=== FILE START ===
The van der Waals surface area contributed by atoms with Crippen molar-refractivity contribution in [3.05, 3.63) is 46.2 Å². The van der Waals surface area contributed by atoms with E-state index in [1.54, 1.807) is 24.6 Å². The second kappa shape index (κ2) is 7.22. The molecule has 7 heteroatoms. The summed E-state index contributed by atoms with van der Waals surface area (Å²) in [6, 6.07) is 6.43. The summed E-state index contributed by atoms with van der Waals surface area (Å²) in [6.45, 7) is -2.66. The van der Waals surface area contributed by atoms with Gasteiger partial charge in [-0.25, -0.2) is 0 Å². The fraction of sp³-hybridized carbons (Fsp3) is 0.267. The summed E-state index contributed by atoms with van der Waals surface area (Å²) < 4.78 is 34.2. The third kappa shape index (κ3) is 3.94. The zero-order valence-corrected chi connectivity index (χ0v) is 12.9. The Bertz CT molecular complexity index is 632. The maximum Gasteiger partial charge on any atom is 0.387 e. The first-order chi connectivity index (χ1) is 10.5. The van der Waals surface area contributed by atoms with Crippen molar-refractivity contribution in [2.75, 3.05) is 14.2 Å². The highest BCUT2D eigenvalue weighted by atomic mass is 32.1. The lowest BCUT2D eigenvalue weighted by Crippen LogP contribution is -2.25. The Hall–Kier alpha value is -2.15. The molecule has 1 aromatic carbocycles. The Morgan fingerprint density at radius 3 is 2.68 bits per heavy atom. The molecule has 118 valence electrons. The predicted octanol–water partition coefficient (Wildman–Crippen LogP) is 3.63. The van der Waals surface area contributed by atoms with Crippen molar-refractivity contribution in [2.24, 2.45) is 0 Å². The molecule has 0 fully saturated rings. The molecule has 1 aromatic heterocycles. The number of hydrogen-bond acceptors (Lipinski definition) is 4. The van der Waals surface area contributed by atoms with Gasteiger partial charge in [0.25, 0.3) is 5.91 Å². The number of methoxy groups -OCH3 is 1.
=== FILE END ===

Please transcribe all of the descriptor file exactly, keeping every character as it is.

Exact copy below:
The van der Waals surface area contributed by atoms with Crippen molar-refractivity contribution in [3.05, 3.63) is 46.2 Å². The van der Waals surface area contributed by atoms with E-state index in [1.54, 1.807) is 24.6 Å². The second kappa shape index (κ2) is 7.22. The molecule has 7 heteroatoms. The summed E-state index contributed by atoms with van der Waals surface area (Å²) in [6, 6.07) is 6.43. The summed E-state index contributed by atoms with van der Waals surface area (Å²) in [6.45, 7) is -2.66. The van der Waals surface area contributed by atoms with Gasteiger partial charge in [-0.25, -0.2) is 0 Å². The fraction of sp³-hybridized carbons (Fsp3) is 0.267. The summed E-state index contributed by atoms with van der Waals surface area (Å²) < 4.78 is 34.2. The third kappa shape index (κ3) is 3.94. The zero-order valence-corrected chi connectivity index (χ0v) is 12.9. The Bertz CT molecular complexity index is 632. The maximum Gasteiger partial charge on any atom is 0.387 e. The first-order chi connectivity index (χ1) is 10.5. The van der Waals surface area contributed by atoms with Crippen molar-refractivity contribution in [2.75, 3.05) is 14.2 Å². The highest BCUT2D eigenvalue weighted by atomic mass is 32.1. The lowest BCUT2D eigenvalue weighted by Crippen LogP contribution is -2.25. The Hall–Kier alpha value is -2.15. The molecule has 1 aromatic carbocycles. The Morgan fingerprint density at radius 3 is 2.68 bits per heavy atom. The molecule has 118 valence electrons. The predicted octanol–water partition coefficient (Wildman–Crippen LogP) is 3.63. The van der Waals surface area contributed by atoms with Crippen molar-refractivity contribution in [2.24, 2.45) is 0 Å². The molecule has 0 fully saturated rings. The molecule has 1 aromatic heterocycles. The number of hydrogen-bond acceptors (Lipinski definition) is 4. The van der Waals surface area contributed by atoms with Gasteiger partial charge in [0.25, 0.3) is 5.91 Å². The number of methoxy groups -OCH3 is 1.